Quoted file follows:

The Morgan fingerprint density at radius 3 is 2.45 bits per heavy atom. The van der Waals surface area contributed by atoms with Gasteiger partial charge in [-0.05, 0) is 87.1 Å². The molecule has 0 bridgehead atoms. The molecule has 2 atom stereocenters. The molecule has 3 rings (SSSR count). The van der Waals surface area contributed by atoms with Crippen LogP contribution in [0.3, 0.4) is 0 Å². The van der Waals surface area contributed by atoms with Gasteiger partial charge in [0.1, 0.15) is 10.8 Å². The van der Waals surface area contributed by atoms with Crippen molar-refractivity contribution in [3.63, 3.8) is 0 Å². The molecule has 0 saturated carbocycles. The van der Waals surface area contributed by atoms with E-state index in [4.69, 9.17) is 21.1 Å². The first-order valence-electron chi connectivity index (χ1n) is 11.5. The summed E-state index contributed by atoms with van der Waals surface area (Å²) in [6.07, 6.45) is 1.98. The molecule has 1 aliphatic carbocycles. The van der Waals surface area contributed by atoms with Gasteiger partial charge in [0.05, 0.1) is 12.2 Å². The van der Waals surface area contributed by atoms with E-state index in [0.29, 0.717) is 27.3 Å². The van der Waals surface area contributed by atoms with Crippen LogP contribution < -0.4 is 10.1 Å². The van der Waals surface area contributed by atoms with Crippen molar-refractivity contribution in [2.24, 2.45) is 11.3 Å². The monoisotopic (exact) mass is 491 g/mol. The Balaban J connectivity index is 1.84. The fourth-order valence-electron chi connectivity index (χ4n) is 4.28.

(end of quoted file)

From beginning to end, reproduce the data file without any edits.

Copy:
The Morgan fingerprint density at radius 3 is 2.45 bits per heavy atom. The van der Waals surface area contributed by atoms with Gasteiger partial charge in [-0.05, 0) is 87.1 Å². The molecule has 0 bridgehead atoms. The molecule has 2 atom stereocenters. The molecule has 3 rings (SSSR count). The van der Waals surface area contributed by atoms with Crippen LogP contribution in [0.3, 0.4) is 0 Å². The van der Waals surface area contributed by atoms with Gasteiger partial charge in [0.1, 0.15) is 10.8 Å². The van der Waals surface area contributed by atoms with Crippen molar-refractivity contribution in [3.63, 3.8) is 0 Å². The molecule has 0 saturated carbocycles. The van der Waals surface area contributed by atoms with E-state index in [4.69, 9.17) is 21.1 Å². The first-order valence-electron chi connectivity index (χ1n) is 11.5. The summed E-state index contributed by atoms with van der Waals surface area (Å²) in [6.07, 6.45) is 1.98. The molecule has 1 aliphatic carbocycles. The van der Waals surface area contributed by atoms with Gasteiger partial charge in [0.05, 0.1) is 12.2 Å². The van der Waals surface area contributed by atoms with E-state index in [0.29, 0.717) is 27.3 Å². The van der Waals surface area contributed by atoms with Crippen LogP contribution < -0.4 is 10.1 Å². The van der Waals surface area contributed by atoms with Crippen molar-refractivity contribution in [2.24, 2.45) is 11.3 Å². The monoisotopic (exact) mass is 491 g/mol. The Balaban J connectivity index is 1.84. The fourth-order valence-electron chi connectivity index (χ4n) is 4.28.